8.3.1: Questions 112 are about Markov matrices and their eigenvalues and ...
 8.3.2: Questions 112 are about Markov matrices and their eigenvalues and ...
 8.3.3: Questions 112 are about Markov matrices and their eigenvalues and ...
 8.3.4: Questions 112 are about Markov matrices and their eigenvalues and ...
 8.3.5: Questions 112 are about Markov matrices and their eigenvalues and ...
 8.3.6: Questions 112 are about Markov matrices and their eigenvalues and ...
 8.3.7: Questions 112 are about Markov matrices and their eigenvalues and ...
 8.3.8: Questions 112 are about Markov matrices and their eigenvalues and ...
 8.3.9: Questions 112 are about Markov matrices and their eigenvalues and ...
 8.3.10: Questions 112 are about Markov matrices and their eigenvalues and ...
 8.3.11: Questions 112 are about Markov matrices and their eigenvalues and ...
 8.3.12: Questions 112 are about Markov matrices and their eigenvalues and ...
 8.3.13: Questions 1315 are about linear algebra in economics.
 8.3.14: Questions 1315 are about linear algebra in economics.
 8.3.15: Questions 1315 are about linear algebra in economics.
 8.3.16: (Markov again) This matrix has zero determinant. What are its eigen...
 8.3.17: If A is a Markov matrix, does I + A + A2 + ... add up to (/  A)I?
 8.3.18: For the Leslie matrix show that det(A AI) = gives FIA 2 + F2P1A + ...
 8.3.19: Sensitivity of eigenvalues: A matrix change I::!. A produces eigenv...
 8.3.20: Suppose B > A > 0, meaning that each bij > aij > 0. How does the Pe...
Solutions for Chapter 8.3: Markov Matrices, Population, and Economics
Full solutions for Introduction to Linear Algebra  4th Edition
ISBN: 9780980232714
Solutions for Chapter 8.3: Markov Matrices, Population, and Economics
Get Full SolutionsSince 20 problems in chapter 8.3: Markov Matrices, Population, and Economics have been answered, more than 11500 students have viewed full stepbystep solutions from this chapter. Introduction to Linear Algebra was written by and is associated to the ISBN: 9780980232714. Chapter 8.3: Markov Matrices, Population, and Economics includes 20 full stepbystep solutions. This expansive textbook survival guide covers the following chapters and their solutions. This textbook survival guide was created for the textbook: Introduction to Linear Algebra, edition: 4.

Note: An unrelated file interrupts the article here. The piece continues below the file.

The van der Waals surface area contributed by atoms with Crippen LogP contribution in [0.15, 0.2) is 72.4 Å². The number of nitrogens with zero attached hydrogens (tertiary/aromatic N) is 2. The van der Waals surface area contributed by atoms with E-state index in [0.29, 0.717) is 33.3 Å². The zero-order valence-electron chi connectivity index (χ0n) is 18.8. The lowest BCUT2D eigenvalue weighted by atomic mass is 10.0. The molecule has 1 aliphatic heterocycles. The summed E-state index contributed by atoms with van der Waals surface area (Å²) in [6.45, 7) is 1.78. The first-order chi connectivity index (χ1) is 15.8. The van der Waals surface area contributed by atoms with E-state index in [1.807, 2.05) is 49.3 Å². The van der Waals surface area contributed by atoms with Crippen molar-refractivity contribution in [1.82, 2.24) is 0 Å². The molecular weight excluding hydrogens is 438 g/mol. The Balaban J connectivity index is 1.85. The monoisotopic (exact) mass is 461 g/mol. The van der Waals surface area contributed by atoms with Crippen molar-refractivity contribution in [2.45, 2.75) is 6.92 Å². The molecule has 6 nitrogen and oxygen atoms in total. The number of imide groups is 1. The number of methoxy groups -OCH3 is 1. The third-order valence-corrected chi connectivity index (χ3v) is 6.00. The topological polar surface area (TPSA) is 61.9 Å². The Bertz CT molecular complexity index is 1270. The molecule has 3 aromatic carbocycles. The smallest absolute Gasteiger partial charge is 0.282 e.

Big formula for n by n determinants.
Det(A) is a sum of n! terms. For each term: Multiply one entry from each row and column of A: rows in order 1, ... , nand column order given by a permutation P. Each of the n! P 's has a + or  sign.

Cramer's Rule for Ax = b.
B j has b replacing column j of A; x j = det B j I det A

Diagonal matrix D.
dij = 0 if i # j. Blockdiagonal: zero outside square blocks Du.

Distributive Law
A(B + C) = AB + AC. Add then multiply, or mUltiply then add.

Factorization
A = L U. If elimination takes A to U without row exchanges, then the lower triangular L with multipliers eij (and eii = 1) brings U back to A.

Graph G.
Set of n nodes connected pairwise by m edges. A complete graph has all n(n  1)/2 edges between nodes. A tree has only n  1 edges and no closed loops.

Inverse matrix AI.
Square matrix with AI A = I and AAl = I. No inverse if det A = 0 and rank(A) < n and Ax = 0 for a nonzero vector x. The inverses of AB and AT are B1 AI and (AI)T. Cofactor formula (Al)ij = Cji! detA.

Kirchhoff's Laws.
Current Law: net current (in minus out) is zero at each node. Voltage Law: Potential differences (voltage drops) add to zero around any closed loop.

Left nullspace N (AT).
Nullspace of AT = "left nullspace" of A because y T A = OT.

Normal equation AT Ax = ATb.
Gives the least squares solution to Ax = b if A has full rank n (independent columns). The equation says that (columns of A)·(b  Ax) = o.

Pivot.
The diagonal entry (first nonzero) at the time when a row is used in elimination.

Positive definite matrix A.
Symmetric matrix with positive eigenvalues and positive pivots. Definition: x T Ax > 0 unless x = O. Then A = LDLT with diag(D» O.

Projection matrix P onto subspace S.
Projection p = P b is the closest point to b in S, error e = b  Pb is perpendicularto S. p 2 = P = pT, eigenvalues are 1 or 0, eigenvectors are in S or S...L. If columns of A = basis for S then P = A (AT A) 1 AT.

Pseudoinverse A+ (MoorePenrose inverse).
The n by m matrix that "inverts" A from column space back to row space, with N(A+) = N(AT). A+ A and AA+ are the projection matrices onto the row space and column space. Rank(A +) = rank(A).

Rank r (A)
= number of pivots = dimension of column space = dimension of row space.

Schur complement S, D  C A } B.
Appears in block elimination on [~ g ].

Symmetric factorizations A = LDLT and A = QAQT.
Signs in A = signs in D.

Symmetric matrix A.
The transpose is AT = A, and aU = a ji. AI is also symmetric.

Vector addition.
v + w = (VI + WI, ... , Vn + Wn ) = diagonal of parallelogram.

Vector v in Rn.
Sequence of n real numbers v = (VI, ... , Vn) = point in Rn.